|• Mayor||Herbert Mohnen|
|• Total||5.82 km2 (2.25 sq mi)|
|Elevation||253 m (830 ft)|
|• Density||34/km2 (87/sq mi)|
|Time zone||CET/CEST (UTC+1/+2)|
The town lies in the South Eifel region, approximately 10 km southwest of Bitburg. It is situated in the west edge of the Nims valley and a brook that leads to the Nims flows through the town. The highest point inisde the municipality is the "Großenbüsch" at 379 meters above sea level, and the lowest point is the Dockendorf Mill at 225 meters above sea level. 60% of the 5.82 km² municipality is used for agriculture, and 30% is covered by forest.
The town in its current form most likely arose from the time of the capture of the land by the Frankish Empire. However, the Romans had already settled parts of the area, as evidenced by remnants of a tower castle near the Dockendorf mill. The first documented reference to Dockendorf occurred in 1270. For many years, the municipality belonged to the Luxembourgish Propstei of Bitburg and since 1816 to the Prussian Bitburg-Prüm district. During the French period, Dockendorf was the mairie, which later became the office of the mayor (Bürgermeisterei). This expanded to include the municipality of Wolsfeld, and in 1970, these plus four other municipalities were combined as the result of communal reform to join the Bitburg-Prüm Verbandsgemeinde.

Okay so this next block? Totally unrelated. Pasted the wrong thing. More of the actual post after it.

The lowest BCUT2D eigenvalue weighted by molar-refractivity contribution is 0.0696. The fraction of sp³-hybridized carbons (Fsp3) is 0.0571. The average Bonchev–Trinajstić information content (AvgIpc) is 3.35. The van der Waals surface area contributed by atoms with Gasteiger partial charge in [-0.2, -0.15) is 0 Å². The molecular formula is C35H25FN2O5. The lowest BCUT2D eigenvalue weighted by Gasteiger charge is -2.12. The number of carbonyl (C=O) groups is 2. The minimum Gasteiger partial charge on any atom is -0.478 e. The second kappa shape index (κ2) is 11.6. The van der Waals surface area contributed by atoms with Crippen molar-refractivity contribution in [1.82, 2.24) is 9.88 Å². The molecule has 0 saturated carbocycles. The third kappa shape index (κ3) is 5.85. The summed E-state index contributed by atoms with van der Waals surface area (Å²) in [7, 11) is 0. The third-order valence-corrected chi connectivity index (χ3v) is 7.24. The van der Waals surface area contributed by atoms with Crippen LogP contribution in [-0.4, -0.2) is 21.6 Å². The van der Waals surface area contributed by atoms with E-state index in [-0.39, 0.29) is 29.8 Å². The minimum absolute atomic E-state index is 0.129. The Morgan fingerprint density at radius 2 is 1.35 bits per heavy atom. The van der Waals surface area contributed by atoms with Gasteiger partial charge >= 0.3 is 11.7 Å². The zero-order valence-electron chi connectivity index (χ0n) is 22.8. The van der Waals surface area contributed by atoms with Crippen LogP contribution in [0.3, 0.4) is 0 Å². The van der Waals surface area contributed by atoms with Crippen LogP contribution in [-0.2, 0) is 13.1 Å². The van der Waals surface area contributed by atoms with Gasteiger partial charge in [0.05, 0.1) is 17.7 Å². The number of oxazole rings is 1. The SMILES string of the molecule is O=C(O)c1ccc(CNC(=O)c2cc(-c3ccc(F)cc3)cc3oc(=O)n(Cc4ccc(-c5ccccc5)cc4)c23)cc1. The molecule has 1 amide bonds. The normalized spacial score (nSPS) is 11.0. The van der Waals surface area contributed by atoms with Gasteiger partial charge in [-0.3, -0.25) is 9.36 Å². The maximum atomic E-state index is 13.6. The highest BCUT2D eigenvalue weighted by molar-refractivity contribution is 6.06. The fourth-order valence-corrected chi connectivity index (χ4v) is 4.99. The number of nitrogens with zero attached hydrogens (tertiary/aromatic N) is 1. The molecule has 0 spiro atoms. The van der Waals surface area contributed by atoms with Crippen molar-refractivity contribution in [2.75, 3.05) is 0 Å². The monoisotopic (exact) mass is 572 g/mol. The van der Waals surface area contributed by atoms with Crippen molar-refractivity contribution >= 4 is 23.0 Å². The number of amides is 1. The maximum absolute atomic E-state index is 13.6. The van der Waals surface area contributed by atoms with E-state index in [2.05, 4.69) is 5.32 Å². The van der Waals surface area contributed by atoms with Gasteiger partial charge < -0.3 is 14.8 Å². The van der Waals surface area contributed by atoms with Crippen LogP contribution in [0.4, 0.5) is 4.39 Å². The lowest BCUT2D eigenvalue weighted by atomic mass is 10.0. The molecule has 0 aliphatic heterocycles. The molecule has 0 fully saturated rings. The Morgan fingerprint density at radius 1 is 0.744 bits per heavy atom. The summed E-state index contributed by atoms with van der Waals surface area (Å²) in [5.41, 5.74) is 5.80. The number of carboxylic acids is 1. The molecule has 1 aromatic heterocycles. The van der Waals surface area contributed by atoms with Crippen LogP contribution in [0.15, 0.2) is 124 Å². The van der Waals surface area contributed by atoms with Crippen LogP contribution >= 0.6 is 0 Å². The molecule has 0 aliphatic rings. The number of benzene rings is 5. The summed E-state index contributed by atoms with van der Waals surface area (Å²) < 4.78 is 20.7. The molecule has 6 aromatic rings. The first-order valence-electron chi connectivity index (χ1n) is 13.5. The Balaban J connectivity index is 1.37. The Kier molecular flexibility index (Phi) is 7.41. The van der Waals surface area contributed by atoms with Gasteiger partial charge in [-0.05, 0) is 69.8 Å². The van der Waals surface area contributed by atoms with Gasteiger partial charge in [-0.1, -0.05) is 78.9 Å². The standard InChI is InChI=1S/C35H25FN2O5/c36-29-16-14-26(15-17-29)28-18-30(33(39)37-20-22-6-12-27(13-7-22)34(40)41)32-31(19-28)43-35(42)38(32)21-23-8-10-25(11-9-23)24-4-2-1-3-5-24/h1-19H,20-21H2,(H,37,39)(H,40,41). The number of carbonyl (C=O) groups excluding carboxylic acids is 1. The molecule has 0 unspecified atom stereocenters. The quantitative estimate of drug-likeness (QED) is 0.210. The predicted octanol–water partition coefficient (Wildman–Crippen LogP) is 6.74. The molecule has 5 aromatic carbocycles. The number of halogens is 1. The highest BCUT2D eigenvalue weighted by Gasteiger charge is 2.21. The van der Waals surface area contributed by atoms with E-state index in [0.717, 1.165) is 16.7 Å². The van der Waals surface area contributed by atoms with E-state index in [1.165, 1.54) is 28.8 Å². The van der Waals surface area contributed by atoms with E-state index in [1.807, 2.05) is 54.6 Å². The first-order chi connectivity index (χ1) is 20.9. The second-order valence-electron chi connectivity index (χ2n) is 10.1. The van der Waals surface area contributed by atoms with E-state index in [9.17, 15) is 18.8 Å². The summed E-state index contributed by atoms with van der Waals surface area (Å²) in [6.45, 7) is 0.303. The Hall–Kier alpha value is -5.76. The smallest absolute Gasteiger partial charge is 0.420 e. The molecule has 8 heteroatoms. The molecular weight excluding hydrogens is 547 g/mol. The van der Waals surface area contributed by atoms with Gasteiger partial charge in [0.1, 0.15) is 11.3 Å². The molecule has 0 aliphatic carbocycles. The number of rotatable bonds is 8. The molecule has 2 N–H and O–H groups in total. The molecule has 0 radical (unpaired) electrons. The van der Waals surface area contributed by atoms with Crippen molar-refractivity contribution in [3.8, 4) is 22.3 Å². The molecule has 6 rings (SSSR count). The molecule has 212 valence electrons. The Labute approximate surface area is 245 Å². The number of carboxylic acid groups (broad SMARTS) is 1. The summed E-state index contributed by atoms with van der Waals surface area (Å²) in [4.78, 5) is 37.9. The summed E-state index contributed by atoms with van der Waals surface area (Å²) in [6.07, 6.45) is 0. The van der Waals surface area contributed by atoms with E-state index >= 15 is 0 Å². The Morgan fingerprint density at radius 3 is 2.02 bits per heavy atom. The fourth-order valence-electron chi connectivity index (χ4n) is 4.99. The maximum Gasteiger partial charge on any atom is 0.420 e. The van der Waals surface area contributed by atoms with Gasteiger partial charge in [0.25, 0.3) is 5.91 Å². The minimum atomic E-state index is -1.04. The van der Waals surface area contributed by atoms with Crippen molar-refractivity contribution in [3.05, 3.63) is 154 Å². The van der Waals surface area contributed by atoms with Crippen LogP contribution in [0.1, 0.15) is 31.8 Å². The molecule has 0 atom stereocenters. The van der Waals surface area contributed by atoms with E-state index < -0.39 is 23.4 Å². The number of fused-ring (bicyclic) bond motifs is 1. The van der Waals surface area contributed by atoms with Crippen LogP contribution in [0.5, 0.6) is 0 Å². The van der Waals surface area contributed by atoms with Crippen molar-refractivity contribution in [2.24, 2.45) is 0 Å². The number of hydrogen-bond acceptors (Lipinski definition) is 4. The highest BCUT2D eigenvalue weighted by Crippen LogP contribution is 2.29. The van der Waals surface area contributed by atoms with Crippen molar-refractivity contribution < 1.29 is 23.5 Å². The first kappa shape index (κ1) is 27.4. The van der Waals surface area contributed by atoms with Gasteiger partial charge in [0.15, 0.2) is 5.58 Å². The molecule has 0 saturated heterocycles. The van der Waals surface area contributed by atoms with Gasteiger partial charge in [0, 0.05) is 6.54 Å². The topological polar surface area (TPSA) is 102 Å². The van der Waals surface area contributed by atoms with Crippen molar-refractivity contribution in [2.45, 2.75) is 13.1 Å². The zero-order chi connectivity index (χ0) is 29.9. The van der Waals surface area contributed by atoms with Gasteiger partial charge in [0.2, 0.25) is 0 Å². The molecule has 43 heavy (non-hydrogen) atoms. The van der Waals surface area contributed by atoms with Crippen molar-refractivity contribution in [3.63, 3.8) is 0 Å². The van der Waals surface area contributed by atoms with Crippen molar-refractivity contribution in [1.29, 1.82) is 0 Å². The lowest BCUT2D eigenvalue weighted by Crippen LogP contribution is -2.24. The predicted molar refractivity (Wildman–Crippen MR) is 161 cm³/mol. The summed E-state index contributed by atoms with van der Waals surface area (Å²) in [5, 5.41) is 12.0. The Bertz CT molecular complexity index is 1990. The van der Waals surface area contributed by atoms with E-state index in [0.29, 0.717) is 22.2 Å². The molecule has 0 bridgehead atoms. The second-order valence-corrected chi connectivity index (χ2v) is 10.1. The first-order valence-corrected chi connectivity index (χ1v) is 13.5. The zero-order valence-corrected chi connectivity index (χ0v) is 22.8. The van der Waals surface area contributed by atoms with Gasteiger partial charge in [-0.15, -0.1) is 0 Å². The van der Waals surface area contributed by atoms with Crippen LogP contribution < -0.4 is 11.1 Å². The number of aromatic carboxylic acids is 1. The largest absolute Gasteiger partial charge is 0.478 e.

Throughout the municipality lie many landmark farmhouses from the 18th and 19th centuries. The most important structures in Dockendorf include the Forest Chapel (Waldkapelle), the parish church, and the old rectory, which exhibits four different architectural styles. The rectory has been restored both inside and out and is an important regional cultural monument. Between the 17th and 19th centuries, a total of five calvaries were built in the district. The nearby "Scharren bei Dockendorf" nature reserve hosts a selection of rare plant species.
Dockendorf is an extremely agriculture-dependent municipality, supporting both full-time and part-time farming operations. In the last few years, the amount of agriculturally-suitable land has grown in comparison to neighboring municipalities. In addition, both a construction company and a distillery have begun operations in Dockendorf. Nonetheless, most working residents living in Dockendorf commute to Trier, Bitburg, or Luxembourg.
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